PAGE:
Built in 1824, this cathedral replaced the original building that was constructed in 1672. The original building was destroyed not because it was structurally unsound, or because of a devastating event, but because the congregation had outgrown it. This was identified as a serious problem when members of the congregation were forced to sit outside during a winter service and several succumbed to the weather.
The current building was the victim of arson in 1978 which resulted in the reconstruction of the church's chapel. The main nave, transept and chancel survived the blaze. Today's its dark oak wood and piercing blue stained-glass windows are known world-wide. Entrance into the church is free, and bilingual tours are provided hourly.
This cathedral is where Prime Minister Justin Trudeau gave the eulogy to his late father in 2000, and where Celine Dion was married in 1994.
5. Notre-Dame Basilica (Quebec City, Canada)
I promise this is the last Notre-Dame on the list.
This Notre-Dame is the third cathedral of its kind since 1647, with the second version being destroyed during The Siege of Quebec in 1759. The siege was committed by British forces to take the fortified city and conquer New France. The siege is documented by diary entries of pastors that lived at the cathedral. They wrote about cannon balls tearing holes through the walls, their attempt to save holy items and how everything else was burned.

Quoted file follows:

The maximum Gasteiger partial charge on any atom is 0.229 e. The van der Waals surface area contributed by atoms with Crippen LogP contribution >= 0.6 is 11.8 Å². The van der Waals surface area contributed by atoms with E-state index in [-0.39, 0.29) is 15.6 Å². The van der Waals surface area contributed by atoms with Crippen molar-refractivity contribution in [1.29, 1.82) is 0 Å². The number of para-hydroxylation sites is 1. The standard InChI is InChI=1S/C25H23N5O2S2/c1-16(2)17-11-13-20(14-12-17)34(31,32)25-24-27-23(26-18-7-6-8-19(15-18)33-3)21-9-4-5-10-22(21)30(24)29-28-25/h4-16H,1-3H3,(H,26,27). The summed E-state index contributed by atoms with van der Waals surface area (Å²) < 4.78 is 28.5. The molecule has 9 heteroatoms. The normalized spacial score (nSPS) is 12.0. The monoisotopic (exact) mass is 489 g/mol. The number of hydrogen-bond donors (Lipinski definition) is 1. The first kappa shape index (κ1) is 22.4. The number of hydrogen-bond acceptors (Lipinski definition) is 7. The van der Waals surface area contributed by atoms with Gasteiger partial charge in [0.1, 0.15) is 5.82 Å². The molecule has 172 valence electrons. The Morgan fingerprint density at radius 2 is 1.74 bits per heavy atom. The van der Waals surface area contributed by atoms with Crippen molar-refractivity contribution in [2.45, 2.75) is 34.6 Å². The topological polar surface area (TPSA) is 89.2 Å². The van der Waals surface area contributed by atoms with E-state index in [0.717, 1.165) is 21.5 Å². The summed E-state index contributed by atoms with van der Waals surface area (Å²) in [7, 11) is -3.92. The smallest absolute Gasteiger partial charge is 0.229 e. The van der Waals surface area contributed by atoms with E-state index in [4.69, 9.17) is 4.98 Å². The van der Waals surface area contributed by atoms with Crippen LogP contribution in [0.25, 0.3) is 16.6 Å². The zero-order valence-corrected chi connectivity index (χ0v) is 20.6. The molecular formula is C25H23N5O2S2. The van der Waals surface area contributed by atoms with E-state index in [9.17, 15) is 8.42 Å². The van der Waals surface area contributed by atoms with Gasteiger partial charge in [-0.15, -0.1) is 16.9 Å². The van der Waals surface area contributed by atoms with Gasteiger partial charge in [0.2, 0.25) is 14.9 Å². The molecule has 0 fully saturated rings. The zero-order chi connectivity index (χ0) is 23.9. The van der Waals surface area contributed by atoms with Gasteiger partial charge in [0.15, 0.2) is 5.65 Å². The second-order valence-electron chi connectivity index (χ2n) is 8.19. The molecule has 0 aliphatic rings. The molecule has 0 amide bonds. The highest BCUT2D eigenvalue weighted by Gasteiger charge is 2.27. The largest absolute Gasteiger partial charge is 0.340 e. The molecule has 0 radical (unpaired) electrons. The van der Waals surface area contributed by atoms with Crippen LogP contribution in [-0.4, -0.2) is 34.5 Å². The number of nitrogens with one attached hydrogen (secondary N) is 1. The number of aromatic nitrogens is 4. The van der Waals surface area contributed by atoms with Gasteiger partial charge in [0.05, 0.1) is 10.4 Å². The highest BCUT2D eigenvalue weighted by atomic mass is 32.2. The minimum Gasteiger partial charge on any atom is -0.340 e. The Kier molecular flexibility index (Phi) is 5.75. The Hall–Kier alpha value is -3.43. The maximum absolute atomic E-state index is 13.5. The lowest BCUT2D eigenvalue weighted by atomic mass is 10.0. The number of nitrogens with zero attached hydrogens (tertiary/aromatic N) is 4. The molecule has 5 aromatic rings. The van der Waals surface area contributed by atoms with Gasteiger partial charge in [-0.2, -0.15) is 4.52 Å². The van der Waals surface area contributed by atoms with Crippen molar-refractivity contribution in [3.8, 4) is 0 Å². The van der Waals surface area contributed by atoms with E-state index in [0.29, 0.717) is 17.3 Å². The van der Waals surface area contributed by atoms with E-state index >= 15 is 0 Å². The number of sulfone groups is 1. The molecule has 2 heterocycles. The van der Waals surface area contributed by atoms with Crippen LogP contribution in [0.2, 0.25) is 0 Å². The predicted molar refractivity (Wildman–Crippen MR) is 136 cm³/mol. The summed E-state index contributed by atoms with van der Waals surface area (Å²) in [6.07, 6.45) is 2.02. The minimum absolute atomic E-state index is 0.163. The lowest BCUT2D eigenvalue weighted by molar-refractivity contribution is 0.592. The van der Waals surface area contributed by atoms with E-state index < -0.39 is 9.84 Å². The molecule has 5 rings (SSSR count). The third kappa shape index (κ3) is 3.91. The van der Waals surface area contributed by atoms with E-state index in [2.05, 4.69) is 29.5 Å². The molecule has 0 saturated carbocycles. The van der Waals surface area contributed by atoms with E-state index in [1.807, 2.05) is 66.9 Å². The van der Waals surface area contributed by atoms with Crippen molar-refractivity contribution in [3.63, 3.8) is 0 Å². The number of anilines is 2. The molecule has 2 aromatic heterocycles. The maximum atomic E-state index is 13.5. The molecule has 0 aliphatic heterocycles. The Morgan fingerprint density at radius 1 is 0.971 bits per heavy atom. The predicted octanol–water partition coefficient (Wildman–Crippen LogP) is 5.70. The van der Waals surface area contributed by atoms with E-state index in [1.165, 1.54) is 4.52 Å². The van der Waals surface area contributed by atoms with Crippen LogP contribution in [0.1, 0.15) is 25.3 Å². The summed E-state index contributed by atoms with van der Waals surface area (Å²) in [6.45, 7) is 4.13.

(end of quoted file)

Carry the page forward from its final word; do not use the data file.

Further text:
Today the cathedral is both a place of worship, and as a museum for artifacts dating back to the days of New France. The basement is also an active crypt, but photography is prohibited.
6. Basilica of Our Lady of Guadalupe (Mexico City, Mexico)
The Basilica of Our Lady of Guadalupe is one of the most iconic Catholic pilgrimage sites in the world, bringing in several million people each year. The basilica is one of the many churches and buildings in the area, as this area is where the Virgin Mary appeared before Saint Juan Diego Cuauhtlatoatzin, the first indigenous saint of the Americas.